Yes, yes, it is obvious to write that we are testing the Mitsubishi Clio. Or the Renault Colt. And there are few differences. Yet the Colt has a very strong trump card.
Of course, we cannot avoid a comparison with the recently facelifted Renault Clio. You have to search a bit, but there are certainly differences. The entry-level model of the new Mitsubishi Colt is the three-cylinder 1.0L MPI with 67 hp. You will not find that naturally aspirated drivetrain in the Renault Clio.
But Mitsubishi is also friendly to those seeking certainty: it gives an eight-year warranty on the Colt in the Netherlands. Renault apparently trusts its own product less, because the French do not go further than an economical two years. That guarantee could well become a strong asset in the battle for the buyer's favor.
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The fact that the new Mitsubishi Colt is based on the Clio has everything to do with the alliance of which both brands are part. Mitsubishi had plans to leave Europe, but is now staying because it can use Renault technology. Developing a B-segment car yourself would be far too expensive. Mitsubishi has already used this trick with the most recent one Mitsubishi ASXwhich is actually a Renault Captur.
Mitsubishi is not alone in its comeback Renaultclones, but also presents his own work. For example, next year a new Outlander PHEV will come onto the market that has not been copied 1-on-1 from the French. A year later it is time for the first compact electric Mitsubishi, which was only reported to be developed 'in collaboration with the alliance'. There is a good chance that this will again be a Renault with different logos...
Of course, the Colt breathes Renault Clio in everything, in the interior only the logo reminds you that you are not in a Renault. On the outside you can see the differences best at the front. Renault's grille makes way for the Dynamic Shield, as Mitsubishi calls its grille. At the rear, the word Mitsubishi is written in full across the width of the car. In our opinion, such a mess of letters on the back of such a small car is not such a good idea.
But we remain largely positive. The Renault Clio is a great driving car, and so is the Colt. We see the same beautiful dashboard with a large multimedia screen and an old-fashioned lever for the transmission (with recuperation position). All telephone conveniences are available: Apple CarPlay, Android Auto, two USB connections and a wireless charger. The chassis in particular surprises positively. We drive around Berlin on roads that appear not to have been maintained for thirty years, but the bad asphalt and cobblestones do not unbalance the suspension and damping. The sound comfort is also excellent. Even if you're going about 100 mph on the autobahn, you don't have to raise your voice.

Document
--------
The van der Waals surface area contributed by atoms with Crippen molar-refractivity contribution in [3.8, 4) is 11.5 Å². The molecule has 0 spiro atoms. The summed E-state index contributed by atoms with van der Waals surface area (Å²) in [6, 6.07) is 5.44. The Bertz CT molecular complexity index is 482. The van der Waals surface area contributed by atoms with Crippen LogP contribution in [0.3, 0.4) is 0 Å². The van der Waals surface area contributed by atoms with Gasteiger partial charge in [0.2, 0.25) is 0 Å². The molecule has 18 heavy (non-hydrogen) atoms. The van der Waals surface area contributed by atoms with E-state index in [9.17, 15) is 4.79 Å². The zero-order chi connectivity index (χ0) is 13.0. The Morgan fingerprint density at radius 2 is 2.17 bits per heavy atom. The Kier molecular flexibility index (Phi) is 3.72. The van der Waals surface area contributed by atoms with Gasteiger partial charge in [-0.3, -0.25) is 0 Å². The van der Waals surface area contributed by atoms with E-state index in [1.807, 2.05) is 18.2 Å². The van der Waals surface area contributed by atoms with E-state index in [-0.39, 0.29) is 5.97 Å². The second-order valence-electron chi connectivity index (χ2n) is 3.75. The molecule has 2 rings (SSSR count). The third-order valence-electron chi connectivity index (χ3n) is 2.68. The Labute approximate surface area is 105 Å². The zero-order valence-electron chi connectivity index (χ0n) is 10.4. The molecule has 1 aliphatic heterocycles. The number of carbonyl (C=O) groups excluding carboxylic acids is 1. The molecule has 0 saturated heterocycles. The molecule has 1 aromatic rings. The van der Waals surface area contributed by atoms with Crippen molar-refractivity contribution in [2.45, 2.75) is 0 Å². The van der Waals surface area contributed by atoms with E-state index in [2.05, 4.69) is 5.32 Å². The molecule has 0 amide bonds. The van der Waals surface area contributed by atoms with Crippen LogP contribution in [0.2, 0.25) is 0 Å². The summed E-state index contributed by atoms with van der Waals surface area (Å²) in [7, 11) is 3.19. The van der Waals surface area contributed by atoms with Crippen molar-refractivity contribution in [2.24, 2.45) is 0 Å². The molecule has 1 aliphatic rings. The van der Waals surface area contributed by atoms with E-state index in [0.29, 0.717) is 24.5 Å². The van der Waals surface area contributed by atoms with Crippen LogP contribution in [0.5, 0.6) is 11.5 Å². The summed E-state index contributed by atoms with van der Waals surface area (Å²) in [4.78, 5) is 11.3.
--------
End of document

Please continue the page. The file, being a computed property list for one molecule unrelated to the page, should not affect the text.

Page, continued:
With the exception of the basic engine with 67 hp, the range of engines is exactly the same as that of the Clio. That means you can also buy the complex hybrid powertrain, which consists of a 1.6-liter four-cylinder gasoline engine, an electric motor, a starter generator, a 1.2 kWh battery and a clutchless automatic transmission. That transmission has two electric gears and three 'normal' gears. It makes you dizzy just writing it down, let alone while driving. Especially at low speeds, for example in busy city traffic, the various components seem to be busy discussing who does what.
At other times, exactly the engine that you don't expect comes into play. During our test, starting is done 'normally' with the petrol engine, while climbing the hill of a parking garage is done electrically. Sometimes the petrol engine starts abruptly when you are constantly driving at 50 km/h and there seems to be no reason for it. You get used to it, but it's not all that refined. The theoretical consumption of this knitting pattern with a few extra stitches is 4.5 l/100 km (1 in 22.2).
The base price of the Mitsubishi Colt is 21,990 euros, while for a Renault Clio pays at least 22,950 euros. Saves you almost 1000 euros, but also a lot of capital. The Colt's 1.0-liter three-cylinder petrol engine produces 65 hp, compared to 90 hp for the Clio TCe 90.
It is not the case that Mitsubishi is fobbed off with just the slow three-cylinder engine. You can also opt for a three-cylinder turbo engine with 91 hp and a sixth gear. The price of the Colt will then skyrocket. You pay 24,990, although the standard equipment is more extensive, including keyless entry and the option to charge your phone wirelessly.
And then there is that complex hybrid engine from Renault. This Colt 1.6 Hybrid costs 27,990 euros.
All prices Mitsubishi Colt (2023)
As a modest brand in Europe, Mitsubishi would be crazy to create a B-segment car itself. The Renault Clio is a reliable, good-driving car and therefore an excellent basis for Japanese variations on a French theme.
The Colt has an entry-level 1.0 that Renault does not supply, partly to make the transition easier for people with a small Space Star. If you equip the Colt and the Clio with the same options, the price differences will not be large. The fact that Mitsubishi gives an eight-year warranty in the Netherlands could well tip the balance towards the Colt for certainty seekers.
This post was last modified on October 2, 2023 2:15 pm
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